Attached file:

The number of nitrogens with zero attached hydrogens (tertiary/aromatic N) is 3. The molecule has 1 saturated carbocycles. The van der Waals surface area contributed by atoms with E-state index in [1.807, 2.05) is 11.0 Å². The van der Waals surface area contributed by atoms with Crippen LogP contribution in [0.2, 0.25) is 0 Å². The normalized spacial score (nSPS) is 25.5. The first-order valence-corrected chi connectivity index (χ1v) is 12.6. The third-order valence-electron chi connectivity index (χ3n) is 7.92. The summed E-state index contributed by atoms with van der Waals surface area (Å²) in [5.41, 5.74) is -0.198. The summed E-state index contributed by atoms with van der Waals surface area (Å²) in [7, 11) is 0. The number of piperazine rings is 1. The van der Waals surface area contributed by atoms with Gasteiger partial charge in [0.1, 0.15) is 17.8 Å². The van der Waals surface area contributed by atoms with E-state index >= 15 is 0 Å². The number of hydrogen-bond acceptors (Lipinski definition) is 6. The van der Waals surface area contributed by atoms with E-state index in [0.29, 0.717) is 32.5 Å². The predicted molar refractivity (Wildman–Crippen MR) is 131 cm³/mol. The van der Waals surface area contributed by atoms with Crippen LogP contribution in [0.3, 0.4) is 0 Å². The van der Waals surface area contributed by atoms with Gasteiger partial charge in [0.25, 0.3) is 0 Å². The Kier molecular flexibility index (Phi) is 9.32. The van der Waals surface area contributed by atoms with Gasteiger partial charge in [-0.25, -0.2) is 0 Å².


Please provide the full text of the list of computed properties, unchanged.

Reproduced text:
The number of nitrogens with zero attached hydrogens (tertiary/aromatic N) is 3. The molecule has 1 saturated carbocycles. The van der Waals surface area contributed by atoms with E-state index in [1.807, 2.05) is 11.0 Å². The van der Waals surface area contributed by atoms with Crippen LogP contribution in [0.2, 0.25) is 0 Å². The normalized spacial score (nSPS) is 25.5. The first-order valence-corrected chi connectivity index (χ1v) is 12.6. The third-order valence-electron chi connectivity index (χ3n) is 7.92. The summed E-state index contributed by atoms with van der Waals surface area (Å²) in [5.41, 5.74) is -0.198. The summed E-state index contributed by atoms with van der Waals surface area (Å²) in [7, 11) is 0. The number of piperazine rings is 1. The van der Waals surface area contributed by atoms with Gasteiger partial charge in [0.1, 0.15) is 17.8 Å². The van der Waals surface area contributed by atoms with E-state index >= 15 is 0 Å². The number of hydrogen-bond acceptors (Lipinski definition) is 6. The van der Waals surface area contributed by atoms with E-state index in [0.29, 0.717) is 32.5 Å². The predicted molar refractivity (Wildman–Crippen MR) is 131 cm³/mol. The van der Waals surface area contributed by atoms with Crippen LogP contribution in [0.3, 0.4) is 0 Å². The van der Waals surface area contributed by atoms with Gasteiger partial charge in [0.25, 0.3) is 0 Å². The Kier molecular flexibility index (Phi) is 9.32. The van der Waals surface area contributed by atoms with Gasteiger partial charge in [-0.25, -0.2) is 0 Å².